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Cochinchina

Cochinchina is a region encompassing the southern third of Vietnam whose principal city is Saigon. It was a French colony from 1864 to 1948. The later state of South Vietnam was created in 1954 by combining Cochinchina with southern Annam. In Vietnamese, the region has been called Gia Định (1779-1832), Nam Kỳ (1834-1945), Nam Bộ (1945-48), Nam phần (1948-56), Nam Việt (1956-75), and currently Miền Nam. In French, it is called Cochinchine.
In the 17th century, Vietnam was divided between the Trịnh Lords to the north and the Nguyễn Lords to the south. The northern section was called Tonkin by Europeans, and the southern part called Cochinchina by most Europeans and Quinam by the Dutch.
During the French colonial period, the label moved further south, and came to refer to the southernmost part of Vietnam, controlled by Cambodia in prior centuries, and lying to its southeast. The area was called Cochinchine in French, and its capital was at Saigon. The two other parts of Vietnam at the time were known as Annam and Tonkin.
The name "Cochin" derives from the Malay Kuchi which referred to all of Vietnam. This term was in turn derived from the Chinese jiao zhi, pronounced giao chỉ in Vietnam. "Cochinchina" derives from the need or desire to distinguish this Cochi/Kochi/Kuchi from the city (and princely state) of Kochi in India.

Colonial Cochinchina (1864-1949)


For a series of complex reasons, the French government of Napoleon III, with the help of Spanish troops arriving from the Philippines (which was a Spanish colony at the time), decided to take over the southern part of Vietnam. In September 1858, France occupied Đà Nẵng (Tourane). On 18 February 1859, they conquered Saigon and three southern Vietnamese provinces: Biên Hòa, Gia Định and Dinh Tuong; on 13 April 1862, the Vietnamese government was forced to cede those territories to France.
In 1867, the provinces of Châu Đốc, Ha Tien and Vĩnh Long were added to French controlled territory. In 1864 all the French territories in southern Vietnam were declared to be the new French colony of Cochinchina, which would be governed by Admiral Jules Marie Dupré from 1868-1874.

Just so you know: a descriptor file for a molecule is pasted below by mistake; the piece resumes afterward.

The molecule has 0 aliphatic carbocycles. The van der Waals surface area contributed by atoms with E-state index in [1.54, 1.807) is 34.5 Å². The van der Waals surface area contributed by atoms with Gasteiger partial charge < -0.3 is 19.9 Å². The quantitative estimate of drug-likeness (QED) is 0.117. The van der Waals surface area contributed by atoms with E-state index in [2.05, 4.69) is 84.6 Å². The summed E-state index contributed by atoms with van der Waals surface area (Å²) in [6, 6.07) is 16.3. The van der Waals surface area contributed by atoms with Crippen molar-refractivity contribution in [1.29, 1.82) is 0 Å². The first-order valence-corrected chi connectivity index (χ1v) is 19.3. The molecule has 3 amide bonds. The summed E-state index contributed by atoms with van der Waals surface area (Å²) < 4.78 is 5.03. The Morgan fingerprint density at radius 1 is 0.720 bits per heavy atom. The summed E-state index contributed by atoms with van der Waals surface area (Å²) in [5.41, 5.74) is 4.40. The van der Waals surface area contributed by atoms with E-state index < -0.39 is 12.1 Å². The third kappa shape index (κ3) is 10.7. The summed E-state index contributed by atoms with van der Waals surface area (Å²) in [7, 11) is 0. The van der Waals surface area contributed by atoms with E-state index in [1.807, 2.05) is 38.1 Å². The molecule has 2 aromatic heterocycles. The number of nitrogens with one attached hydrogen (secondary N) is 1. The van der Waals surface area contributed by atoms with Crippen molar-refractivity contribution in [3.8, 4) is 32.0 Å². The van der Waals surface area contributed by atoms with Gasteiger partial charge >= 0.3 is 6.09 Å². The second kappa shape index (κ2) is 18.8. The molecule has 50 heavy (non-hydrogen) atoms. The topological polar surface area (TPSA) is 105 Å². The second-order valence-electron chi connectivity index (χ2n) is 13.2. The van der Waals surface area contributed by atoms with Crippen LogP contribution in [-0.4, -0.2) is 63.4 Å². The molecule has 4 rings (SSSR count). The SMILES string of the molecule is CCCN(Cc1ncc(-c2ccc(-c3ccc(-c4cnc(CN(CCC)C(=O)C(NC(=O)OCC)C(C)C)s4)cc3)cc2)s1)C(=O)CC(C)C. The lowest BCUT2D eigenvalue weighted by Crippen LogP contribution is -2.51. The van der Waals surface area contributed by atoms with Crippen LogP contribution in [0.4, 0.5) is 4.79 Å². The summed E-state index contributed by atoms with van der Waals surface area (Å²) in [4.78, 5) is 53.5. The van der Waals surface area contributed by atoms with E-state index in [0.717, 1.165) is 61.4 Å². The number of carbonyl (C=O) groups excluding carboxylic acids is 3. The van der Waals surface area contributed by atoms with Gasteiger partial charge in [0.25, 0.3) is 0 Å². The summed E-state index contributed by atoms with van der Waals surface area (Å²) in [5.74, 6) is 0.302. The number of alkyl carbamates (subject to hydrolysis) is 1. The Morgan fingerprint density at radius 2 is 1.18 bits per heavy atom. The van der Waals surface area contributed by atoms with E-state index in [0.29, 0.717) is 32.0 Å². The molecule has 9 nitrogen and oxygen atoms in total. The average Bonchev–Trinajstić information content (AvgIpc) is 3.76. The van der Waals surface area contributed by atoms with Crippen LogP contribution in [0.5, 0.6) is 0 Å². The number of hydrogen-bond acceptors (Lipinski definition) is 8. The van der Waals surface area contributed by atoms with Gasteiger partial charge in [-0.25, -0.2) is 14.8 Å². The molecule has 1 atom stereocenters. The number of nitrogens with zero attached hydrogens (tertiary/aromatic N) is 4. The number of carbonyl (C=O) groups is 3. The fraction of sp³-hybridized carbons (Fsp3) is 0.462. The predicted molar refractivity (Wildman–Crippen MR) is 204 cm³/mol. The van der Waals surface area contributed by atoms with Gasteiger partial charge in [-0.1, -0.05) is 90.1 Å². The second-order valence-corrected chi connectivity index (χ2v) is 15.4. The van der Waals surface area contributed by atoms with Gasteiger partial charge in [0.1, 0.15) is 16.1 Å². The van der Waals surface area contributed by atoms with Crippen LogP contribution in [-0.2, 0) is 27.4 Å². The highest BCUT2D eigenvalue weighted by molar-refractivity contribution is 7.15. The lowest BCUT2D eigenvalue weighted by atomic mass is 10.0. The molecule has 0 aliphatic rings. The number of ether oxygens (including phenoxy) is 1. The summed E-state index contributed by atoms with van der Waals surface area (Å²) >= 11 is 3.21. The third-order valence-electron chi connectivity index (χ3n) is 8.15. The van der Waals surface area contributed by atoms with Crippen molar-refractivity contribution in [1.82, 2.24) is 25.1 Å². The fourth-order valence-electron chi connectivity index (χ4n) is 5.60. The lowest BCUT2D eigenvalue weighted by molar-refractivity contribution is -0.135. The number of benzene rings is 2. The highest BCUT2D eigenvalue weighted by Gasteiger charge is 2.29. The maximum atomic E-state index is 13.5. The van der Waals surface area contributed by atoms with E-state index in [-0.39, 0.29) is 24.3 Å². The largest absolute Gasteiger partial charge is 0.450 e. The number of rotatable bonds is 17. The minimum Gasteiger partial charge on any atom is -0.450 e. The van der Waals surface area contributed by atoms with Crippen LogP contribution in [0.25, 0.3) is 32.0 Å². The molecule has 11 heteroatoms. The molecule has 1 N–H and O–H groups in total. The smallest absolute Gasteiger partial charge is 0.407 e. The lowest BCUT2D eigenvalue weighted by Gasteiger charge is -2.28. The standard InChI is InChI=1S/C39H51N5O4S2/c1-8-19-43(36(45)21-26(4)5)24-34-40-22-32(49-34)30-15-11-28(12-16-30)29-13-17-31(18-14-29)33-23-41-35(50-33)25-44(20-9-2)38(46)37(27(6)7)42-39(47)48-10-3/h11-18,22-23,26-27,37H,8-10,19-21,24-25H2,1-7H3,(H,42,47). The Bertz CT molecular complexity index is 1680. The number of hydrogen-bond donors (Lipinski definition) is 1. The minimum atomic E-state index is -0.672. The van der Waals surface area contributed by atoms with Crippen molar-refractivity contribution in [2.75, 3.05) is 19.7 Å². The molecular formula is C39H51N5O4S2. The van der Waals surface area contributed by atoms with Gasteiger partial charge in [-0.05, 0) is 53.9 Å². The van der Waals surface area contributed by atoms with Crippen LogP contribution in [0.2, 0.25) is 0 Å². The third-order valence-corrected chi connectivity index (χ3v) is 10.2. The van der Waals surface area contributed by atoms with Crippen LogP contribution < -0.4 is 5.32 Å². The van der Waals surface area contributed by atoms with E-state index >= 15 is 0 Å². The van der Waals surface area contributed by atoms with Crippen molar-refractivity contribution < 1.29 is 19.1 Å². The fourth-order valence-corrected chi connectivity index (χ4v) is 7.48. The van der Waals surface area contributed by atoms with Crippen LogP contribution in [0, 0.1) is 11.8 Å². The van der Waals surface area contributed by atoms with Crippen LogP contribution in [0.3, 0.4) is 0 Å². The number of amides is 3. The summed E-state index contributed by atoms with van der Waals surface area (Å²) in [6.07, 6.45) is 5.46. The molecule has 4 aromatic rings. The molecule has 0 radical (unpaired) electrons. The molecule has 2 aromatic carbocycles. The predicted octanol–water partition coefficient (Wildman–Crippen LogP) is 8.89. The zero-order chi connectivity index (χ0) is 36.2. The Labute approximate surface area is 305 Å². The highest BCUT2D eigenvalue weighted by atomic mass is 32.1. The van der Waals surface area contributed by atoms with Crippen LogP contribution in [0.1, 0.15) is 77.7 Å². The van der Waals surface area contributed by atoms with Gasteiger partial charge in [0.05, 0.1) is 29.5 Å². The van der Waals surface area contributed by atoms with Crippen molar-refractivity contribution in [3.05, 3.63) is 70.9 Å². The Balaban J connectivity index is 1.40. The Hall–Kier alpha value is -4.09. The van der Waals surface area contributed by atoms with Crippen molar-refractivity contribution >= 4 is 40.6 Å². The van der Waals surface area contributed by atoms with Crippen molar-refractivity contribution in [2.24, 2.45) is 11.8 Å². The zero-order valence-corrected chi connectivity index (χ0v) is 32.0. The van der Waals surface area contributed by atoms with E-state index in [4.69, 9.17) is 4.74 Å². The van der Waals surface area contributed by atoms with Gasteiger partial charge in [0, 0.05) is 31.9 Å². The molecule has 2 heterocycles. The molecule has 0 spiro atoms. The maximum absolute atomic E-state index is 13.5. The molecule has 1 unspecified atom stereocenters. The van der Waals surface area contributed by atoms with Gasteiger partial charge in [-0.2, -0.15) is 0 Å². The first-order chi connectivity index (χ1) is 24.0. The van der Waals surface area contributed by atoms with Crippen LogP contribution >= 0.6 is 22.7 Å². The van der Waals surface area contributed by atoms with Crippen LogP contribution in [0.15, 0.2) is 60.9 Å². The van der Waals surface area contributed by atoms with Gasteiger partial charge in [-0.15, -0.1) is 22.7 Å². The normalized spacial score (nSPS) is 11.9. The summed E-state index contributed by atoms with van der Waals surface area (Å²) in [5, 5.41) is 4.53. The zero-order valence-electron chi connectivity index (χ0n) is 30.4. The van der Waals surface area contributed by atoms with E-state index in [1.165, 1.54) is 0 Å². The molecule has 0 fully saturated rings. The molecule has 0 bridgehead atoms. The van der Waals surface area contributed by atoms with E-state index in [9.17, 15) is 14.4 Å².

In 1887, it became part of the Union of French Indochina. Fifty-one Vietnamese rebels were executed following the 1916 Cochinchina uprising. In 1933, the Spratly Islands were annexed to French Cochinchina. In July 1941, Japanese troops were based in French Cochinchina (a de facto occupation). After the Japanese surrendered in August 1945, Cochinchina was returned to French rule.
The "Autonomous Republic of Cochinchina," a French puppet state, was proclaimed in June 1946 to frustrate the Vietminh's desire to rule all of Vietnam. War between France and the Vietminh followed (1946-54). Cochinchina was renamed the "Republic of South Vietnam" in 1947, the "Provisional Central Government of Vietnam" in 1948, and the "State of Vietnam," with former emperor Bảo Đại as head of state, in 1949. The Bảo Đại government received international diplomatic recognition in 1950. France and the Vietminh concluded the Geneva Accords in 1954. As a result of this agreement, the southern half of the French protectorate of Annam was merged with the State of Vietnam, with the resulting state commonly referred to as South Vietnam. Meanwhile, northern Annam and the protectorate of Tonkin were awarded to the Vietminh. This area was afterwards known as North Vietnam.

1558-1976 summary

The Nguyễn Lords ruled the southern provinces of Vietnam from the city of Huế (in what was later called Annam by the French, though Annam historically refers to the northern part of modern Vietnam). The Tây Sơn also ruled the south but not from Saigon, instead they ruled from Đà Nẵng. Nguyễn Phúc Ánh ruled the united country of Vietnam from his ancestors’ capital of Huế. Cochinchina was never a single united administrative unit until the French seized it in the 1850s. Cochinchina was occupied by Japan during World War II (1941-45), but was restored to France afterwards. In 1955, after the French-Indochina War, Cochinchina was merged with southern Annam to form the Republic of Vietnam (South Vietnam).

(Source Wikipedia)